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The Drill: Baseball is the game for Adrian/Ellsworth's Lenz

Adrian/Ellsworth baseball player Evan Lenz, hard work is just part of the game. And he loves it.

Adrian/Ellsworth high school baseball player Evan Lenz delivers a pitch in a practice sesson.
Adrian/Ellsworth high school baseball player Evan Lenz delivers a pitch in a practice sesson.
Tim Middagh / The Globe
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ADRIAN -- Baseball players dream about hitting a walk-off home run to win the World Series, or even a walk-off single. Anytime you’re in the middle of the moment for your team, and the Big Game is won, it’s the stuff lifetime memories are made of.

For Adrian/Ellsworth high school baseball player Evan Lenz, his great moment wasn’t quite as big as a home run, but it was every bit as dramatic.

The situation was the 2021 Section 3A championship showdown in Milroy against Yellow Medicine East. YME, needing to beat the Dragons twice in one day to end A/E’s season and advance to the state Class A tournament, won the first game 3-2. So the two teams turned around and played again. The Cinderella Dragons, who entered sectional play as the No. 6 seed, risked ending their improbable tournament run one win short of the goal if they lost the second game as they had the first.

The rubber game, like the first, went down to the wire. Finally, Adrian/Ellsworth’s Evan Lenz took his spot in the batter’s box in the bottom of the seventh inning. The game was tied 3-3. There were two outs. The bases were loaded. And Lenz, on a 3-2 count, drew ball four.

It was a walk-off walk.

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Recently, Lenz, a senior on the 2022 Adrian/Ellsworth baseball team, recalled the moment as his favorite baseball memory.

Head Dragons baseball coach Joe Kruger says Lenz is a player of few words. He’s also a specialist, of sorts. Whereas many top athletes play more than one sport, Lenz is strictly baseball. He loves the game, loves to work out, and that dedication shows up on the field of play.

He is a shortstop and a pitcher. He throws a fastball, changeup and curve. He considers his best attribute to be hitting, and to watch him perform in the batter’s box is to be impressed. His focus, his form, his swing through the hitting zone -- it all works together like it’s drawn up in a hitting manual.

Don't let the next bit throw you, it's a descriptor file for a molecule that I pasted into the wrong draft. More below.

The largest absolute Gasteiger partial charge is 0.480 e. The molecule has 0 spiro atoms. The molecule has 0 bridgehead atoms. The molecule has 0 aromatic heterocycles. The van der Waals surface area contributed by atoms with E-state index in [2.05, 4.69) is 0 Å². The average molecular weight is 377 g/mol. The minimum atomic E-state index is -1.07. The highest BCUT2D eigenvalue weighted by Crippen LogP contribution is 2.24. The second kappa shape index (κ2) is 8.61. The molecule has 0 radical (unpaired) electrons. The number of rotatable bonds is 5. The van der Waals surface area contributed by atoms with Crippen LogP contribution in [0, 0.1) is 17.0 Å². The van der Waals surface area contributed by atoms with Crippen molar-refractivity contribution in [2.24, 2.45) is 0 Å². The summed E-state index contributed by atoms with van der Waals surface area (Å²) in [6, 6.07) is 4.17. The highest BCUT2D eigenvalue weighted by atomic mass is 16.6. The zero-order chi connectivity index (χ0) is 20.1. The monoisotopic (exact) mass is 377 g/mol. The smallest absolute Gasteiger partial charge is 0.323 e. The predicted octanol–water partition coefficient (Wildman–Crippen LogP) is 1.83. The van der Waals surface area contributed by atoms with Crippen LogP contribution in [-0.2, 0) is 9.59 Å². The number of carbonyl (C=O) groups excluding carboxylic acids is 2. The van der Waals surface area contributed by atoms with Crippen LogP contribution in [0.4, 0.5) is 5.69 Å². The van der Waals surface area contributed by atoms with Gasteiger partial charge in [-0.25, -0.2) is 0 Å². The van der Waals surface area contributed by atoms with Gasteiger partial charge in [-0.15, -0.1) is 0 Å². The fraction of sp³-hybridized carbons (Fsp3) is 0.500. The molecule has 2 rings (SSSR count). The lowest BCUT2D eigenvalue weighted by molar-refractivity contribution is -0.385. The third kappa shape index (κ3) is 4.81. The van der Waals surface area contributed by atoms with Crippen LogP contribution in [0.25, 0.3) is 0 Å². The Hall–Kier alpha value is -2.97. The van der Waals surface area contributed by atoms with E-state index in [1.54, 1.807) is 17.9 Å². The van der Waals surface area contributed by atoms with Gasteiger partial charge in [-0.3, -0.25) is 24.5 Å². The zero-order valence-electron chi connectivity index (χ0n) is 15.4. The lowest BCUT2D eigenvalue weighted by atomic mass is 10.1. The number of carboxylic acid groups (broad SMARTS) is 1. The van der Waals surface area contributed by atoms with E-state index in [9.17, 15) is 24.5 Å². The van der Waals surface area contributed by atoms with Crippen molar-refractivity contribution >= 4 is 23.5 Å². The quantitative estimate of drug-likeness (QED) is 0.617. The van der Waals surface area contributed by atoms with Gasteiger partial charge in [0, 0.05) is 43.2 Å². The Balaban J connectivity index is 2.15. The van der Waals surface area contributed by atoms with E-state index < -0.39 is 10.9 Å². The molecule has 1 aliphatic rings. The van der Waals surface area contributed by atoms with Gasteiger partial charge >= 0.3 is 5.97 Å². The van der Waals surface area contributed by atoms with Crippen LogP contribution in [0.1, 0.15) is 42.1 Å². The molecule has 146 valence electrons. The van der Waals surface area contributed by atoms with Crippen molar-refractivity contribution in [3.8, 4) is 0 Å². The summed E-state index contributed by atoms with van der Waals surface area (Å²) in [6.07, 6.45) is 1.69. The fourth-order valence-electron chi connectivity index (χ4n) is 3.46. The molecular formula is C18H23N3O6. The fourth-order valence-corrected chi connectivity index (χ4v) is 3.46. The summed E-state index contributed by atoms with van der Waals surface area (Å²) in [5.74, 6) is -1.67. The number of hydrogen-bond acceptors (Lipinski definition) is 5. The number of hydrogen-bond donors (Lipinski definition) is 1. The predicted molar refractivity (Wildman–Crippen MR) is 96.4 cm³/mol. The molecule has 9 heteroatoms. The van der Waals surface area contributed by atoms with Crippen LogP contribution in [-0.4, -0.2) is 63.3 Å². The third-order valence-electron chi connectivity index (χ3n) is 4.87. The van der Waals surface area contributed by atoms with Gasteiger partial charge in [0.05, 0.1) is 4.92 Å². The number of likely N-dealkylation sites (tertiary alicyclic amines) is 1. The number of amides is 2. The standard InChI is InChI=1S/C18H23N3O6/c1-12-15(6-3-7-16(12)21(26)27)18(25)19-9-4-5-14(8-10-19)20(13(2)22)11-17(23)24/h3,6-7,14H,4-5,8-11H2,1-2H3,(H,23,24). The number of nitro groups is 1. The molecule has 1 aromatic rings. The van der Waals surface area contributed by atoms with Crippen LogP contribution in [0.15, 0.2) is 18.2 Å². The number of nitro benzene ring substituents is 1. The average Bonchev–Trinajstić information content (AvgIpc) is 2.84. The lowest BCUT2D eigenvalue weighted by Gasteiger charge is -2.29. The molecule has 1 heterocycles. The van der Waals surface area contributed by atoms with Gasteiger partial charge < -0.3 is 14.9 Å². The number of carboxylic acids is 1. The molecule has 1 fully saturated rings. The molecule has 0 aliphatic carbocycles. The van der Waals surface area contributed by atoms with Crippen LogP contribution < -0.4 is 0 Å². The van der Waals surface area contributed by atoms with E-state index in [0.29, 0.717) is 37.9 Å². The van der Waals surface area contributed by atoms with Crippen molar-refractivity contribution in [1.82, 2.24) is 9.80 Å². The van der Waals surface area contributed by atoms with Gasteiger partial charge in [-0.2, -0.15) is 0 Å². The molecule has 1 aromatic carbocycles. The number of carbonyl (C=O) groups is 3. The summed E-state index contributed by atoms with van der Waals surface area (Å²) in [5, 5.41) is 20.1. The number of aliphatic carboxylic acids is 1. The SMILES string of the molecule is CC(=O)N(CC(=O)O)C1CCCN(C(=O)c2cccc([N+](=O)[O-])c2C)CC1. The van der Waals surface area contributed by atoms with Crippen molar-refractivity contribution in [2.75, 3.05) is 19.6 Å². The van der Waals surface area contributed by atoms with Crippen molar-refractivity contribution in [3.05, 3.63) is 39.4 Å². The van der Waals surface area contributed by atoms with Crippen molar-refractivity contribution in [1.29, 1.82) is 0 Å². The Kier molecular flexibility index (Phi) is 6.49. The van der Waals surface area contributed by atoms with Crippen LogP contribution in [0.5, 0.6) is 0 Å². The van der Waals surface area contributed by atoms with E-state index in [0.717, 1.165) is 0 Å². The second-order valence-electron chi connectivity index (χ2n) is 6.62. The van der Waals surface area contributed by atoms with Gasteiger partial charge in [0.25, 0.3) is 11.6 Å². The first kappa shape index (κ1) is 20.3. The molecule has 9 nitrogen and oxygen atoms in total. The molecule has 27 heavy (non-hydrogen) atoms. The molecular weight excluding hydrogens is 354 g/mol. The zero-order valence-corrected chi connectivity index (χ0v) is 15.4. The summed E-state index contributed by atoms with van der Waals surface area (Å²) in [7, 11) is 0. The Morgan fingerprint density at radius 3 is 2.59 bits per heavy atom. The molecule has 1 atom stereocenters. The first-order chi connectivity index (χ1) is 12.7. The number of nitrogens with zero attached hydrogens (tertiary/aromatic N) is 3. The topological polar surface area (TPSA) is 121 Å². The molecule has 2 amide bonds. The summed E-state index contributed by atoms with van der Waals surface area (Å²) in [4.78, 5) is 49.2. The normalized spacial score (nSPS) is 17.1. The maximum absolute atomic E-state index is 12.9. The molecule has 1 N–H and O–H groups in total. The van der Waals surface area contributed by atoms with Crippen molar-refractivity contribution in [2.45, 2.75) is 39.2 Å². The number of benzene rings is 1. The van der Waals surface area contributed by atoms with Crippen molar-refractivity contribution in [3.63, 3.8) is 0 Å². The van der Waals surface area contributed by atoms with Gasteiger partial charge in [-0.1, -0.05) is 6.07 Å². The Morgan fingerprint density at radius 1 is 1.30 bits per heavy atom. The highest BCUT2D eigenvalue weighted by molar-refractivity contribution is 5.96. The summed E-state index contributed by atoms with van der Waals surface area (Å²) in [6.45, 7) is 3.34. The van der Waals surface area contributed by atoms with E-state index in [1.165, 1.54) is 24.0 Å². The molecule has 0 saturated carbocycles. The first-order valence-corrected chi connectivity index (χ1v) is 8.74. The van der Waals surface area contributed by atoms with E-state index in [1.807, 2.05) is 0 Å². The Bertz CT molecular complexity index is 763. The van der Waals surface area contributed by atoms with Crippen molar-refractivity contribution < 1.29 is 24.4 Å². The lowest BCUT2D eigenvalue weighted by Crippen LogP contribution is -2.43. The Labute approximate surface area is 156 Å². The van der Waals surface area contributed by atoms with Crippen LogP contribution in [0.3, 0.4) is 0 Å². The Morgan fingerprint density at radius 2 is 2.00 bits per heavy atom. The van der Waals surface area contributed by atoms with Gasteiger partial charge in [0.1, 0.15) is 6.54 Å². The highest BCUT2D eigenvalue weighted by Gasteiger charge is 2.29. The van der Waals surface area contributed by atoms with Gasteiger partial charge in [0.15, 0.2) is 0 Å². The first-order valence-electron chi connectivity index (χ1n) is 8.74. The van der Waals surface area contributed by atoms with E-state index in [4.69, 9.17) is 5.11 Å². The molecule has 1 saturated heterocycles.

For even some of the best athletes, however, workouts can be a chore. Not for Lenz, who describes his personal baseball timeline thusly:

“When I was young, I was always a pretty good player. And then as I got older, I was always a smaller kid and not as big as everyone else. I love putting in the work, it just gives me something to do. And it just gives me a good feeling. There’s a certain workout I do that’s specifically for baseball.”

This week’s Drill subject, Evan Lenz overcame his natural reticence and discussed his ball-playing career with The Globe. You can see the video online at www.dglobe.com . Here’s a sample of the interview:

QUESTION: What is the most valuable advice you’ve received in your sports career?

ANSWER: “I think the most valuable advice that I’ve gotten over the years is to learn from your mistakes. ‘Cuz in baseball you make a lot of mistakes, and if you’re not learning from them you’re gonna have a hard time getting better.”

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QUESTION: What is your approach at the plate?

ANSWER: “At the plate I just try to keep it simple, try to look for a fastball early in the count -- a ball that I can drive and try to drive it to the opposite field.”

QUESTION: What would you say is the most unusual thing about you?

ANSWER: “The most unusual thing about myself is that I love to work out. A lot of people don’t like working out, but I like it. It just makes me feel better about my health.”

Related Topics: THE DRILLBASEBALL
Doug Wolter joined the Worthington Globe in December of 1983 as a sports reporter. He later became sports editor, and then news editor and managing editor. In 2006 he moved to Mankato with his wife, Sandy, and served as an editor at the Mankato Free Press. In 2013 he and Sandy returned to Worthington to take up the job of sports editor at The Globe, and they have been in Worthington since.

Doug can be reached at dwolter@dglobe.com.
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